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As Campus Sex Assault Forces Reckoning In Indonesia, a Woman Is Jailed For Her Harasser's Words

A woman was just sentenced to six months behind bars for sharing a recording of her boss sexually harassing her.

by VICE Staff
13 November 2018, 9:15am

Photo by Umar Wicksano

Things have a real habit of going one step forward, two steps back in Indonesia. Last week, allegations of a sexual assault cover-up at one of the country's most-prestigious universities set off a wider conversation about rape culture and ongoing issues with impunity. By Thursday of last week, hundreds of students were rallying at Yogyakarta's University of Gadjah Mada in support of a student known only as "Agni" who was sexually assaulted on a campus community service trip and then punished for reporting the assault to her professors while her assailant was able to graduate without issue.

The university was forced to finally react to the allegations, which were broken not by mainstream media outlets, but by student journalists in the campus press. The alleged rapist, a man whose name has been all over social media after he was doxxed last week, has been reported to the police and the university itself eventually said it would aid the authorities to ensure that Agni gets justice (but not before a dean said that he wished the student journalists didn't "blow up" the case in the press in the first place).


Watch: How To Get High Schoolers To Rethink Sexual Consent And Assault (HBO)


Soon, the hashtag #kitaAGNI, or "we're Agni," was trending in a way that #metoo never did in Indonesia. It seemed like the country was finally being pushed to address its deep issues with victim blaming, sexual assault, and a general tendency to not take claims of sexual harassment seriously.

But then, the same week, a different story broke that shows how far the country still has to go. A teacher in Mataram, a city on the island of Lombok, was sentenced to six months in prison for sharing a recording of her boss, the principal of her school, sexually harassing her. That's because the audio recording itself, in which the principal says some gross and sexually explicit stuff, was apparently considered "pornography" under Indonesia's controversial telecommunications law.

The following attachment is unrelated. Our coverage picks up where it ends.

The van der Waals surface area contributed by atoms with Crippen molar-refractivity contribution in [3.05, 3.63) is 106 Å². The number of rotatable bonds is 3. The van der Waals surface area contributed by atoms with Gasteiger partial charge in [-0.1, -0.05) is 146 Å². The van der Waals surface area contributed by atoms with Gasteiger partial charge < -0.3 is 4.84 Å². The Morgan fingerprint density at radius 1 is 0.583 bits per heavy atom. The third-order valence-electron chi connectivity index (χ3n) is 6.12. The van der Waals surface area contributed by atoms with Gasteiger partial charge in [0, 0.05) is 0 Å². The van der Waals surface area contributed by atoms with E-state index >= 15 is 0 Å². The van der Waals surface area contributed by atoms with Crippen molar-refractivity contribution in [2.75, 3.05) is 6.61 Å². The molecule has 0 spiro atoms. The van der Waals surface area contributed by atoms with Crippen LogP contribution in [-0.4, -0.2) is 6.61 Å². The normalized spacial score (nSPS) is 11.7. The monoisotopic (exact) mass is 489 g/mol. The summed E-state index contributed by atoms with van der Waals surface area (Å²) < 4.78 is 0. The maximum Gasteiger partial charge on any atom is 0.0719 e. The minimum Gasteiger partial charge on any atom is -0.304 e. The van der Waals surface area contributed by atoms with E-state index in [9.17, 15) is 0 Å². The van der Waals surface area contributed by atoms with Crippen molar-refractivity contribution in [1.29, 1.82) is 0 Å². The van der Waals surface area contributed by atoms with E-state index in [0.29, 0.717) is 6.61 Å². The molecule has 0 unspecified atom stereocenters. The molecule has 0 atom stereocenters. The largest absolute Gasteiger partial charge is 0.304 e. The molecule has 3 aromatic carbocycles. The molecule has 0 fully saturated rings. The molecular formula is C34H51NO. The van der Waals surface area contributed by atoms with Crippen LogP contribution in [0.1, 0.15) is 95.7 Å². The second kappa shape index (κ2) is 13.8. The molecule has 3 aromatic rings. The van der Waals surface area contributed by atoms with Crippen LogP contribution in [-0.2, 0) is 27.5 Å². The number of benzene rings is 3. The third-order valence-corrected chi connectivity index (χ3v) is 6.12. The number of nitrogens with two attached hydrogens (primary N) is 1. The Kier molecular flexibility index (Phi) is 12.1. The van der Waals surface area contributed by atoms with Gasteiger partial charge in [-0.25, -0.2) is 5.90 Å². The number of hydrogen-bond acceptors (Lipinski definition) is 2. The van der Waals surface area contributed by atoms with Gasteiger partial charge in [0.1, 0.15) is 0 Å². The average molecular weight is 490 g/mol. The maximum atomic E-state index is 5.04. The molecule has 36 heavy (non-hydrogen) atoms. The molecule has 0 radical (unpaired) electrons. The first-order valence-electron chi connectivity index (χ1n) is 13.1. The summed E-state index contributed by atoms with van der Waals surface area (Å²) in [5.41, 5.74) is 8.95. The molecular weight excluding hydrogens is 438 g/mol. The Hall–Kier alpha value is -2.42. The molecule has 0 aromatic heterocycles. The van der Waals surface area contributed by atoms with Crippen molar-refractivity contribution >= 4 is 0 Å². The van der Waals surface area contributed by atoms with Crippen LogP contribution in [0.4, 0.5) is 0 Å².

So a woman who had to suffer the repeated sexual harassment of her boss until she recorded one of these exchanges and got him fired is now facing jail time for the that same conversation making it out into the world. (To make matters worse, her lawyers claim she wasn't even the one who publicly shared the recording, her friend did.)

And what about the principal, the guy who actually said all the sexually explicit stuff on the recording? It turns out he was the one who filed the charges against teacher—her name is Baiq Nuril Maknun—around the same time the recording was made public. A local court in Mataram first threw the case out, but then the Supreme Court overturned that ruling and sentenced Nuril to six months behind bars. Just to drive home the point here, let's wrap this up in a single sentence: a woman in Indonesia was just jailed because the words of her harasser were so sexually explicit that the law considered them a "violation of morality." If that's not a travesty of justice, we don't know what is.

She's now being forced to beg the president to intervene in her case.

"Mr. President, I'm only asking for justice because I'm the victim here," she told a reporter with Kompas. "Am I wrong to try to defend myself in my own way? I'm asking for justice."

And the thing is, the law that was used to persecute Nuril, the Electronic Information and Transaction Law, or UU ITE in the local press, has been criticized as a draconian tool prone to misuse and over-reach since it was passed into law back in 2008. It's the same law that was used to jail a woman for telling her friend, via a chat app, that she was being abused by her husband (the court ruled that she had "defamed" her spouse). It's been used to arrest a woman who made a few memes that made fun of a politician implicated in one of the biggest corruption scandals in recent history and it a law that makes the victims of revenge porn too scared to come forward.

It's basically a law used to police people's speech, and one that far too often sides with the powerful over the oppressed.

"Nuril is one of the many women in Indonesia who don't receive justice when they are victims of sexual abuse," Rudi, the deputy director of the Mataram chapter of a national organization against UU ITE, told Kompas. "Instead they are criminalized with the UU ITE. This is really concerning because the state should provide protection for victims."

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News
indonesia
Campus sexual assault
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Indonesia sexual assault
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Universitas Gadjah Mada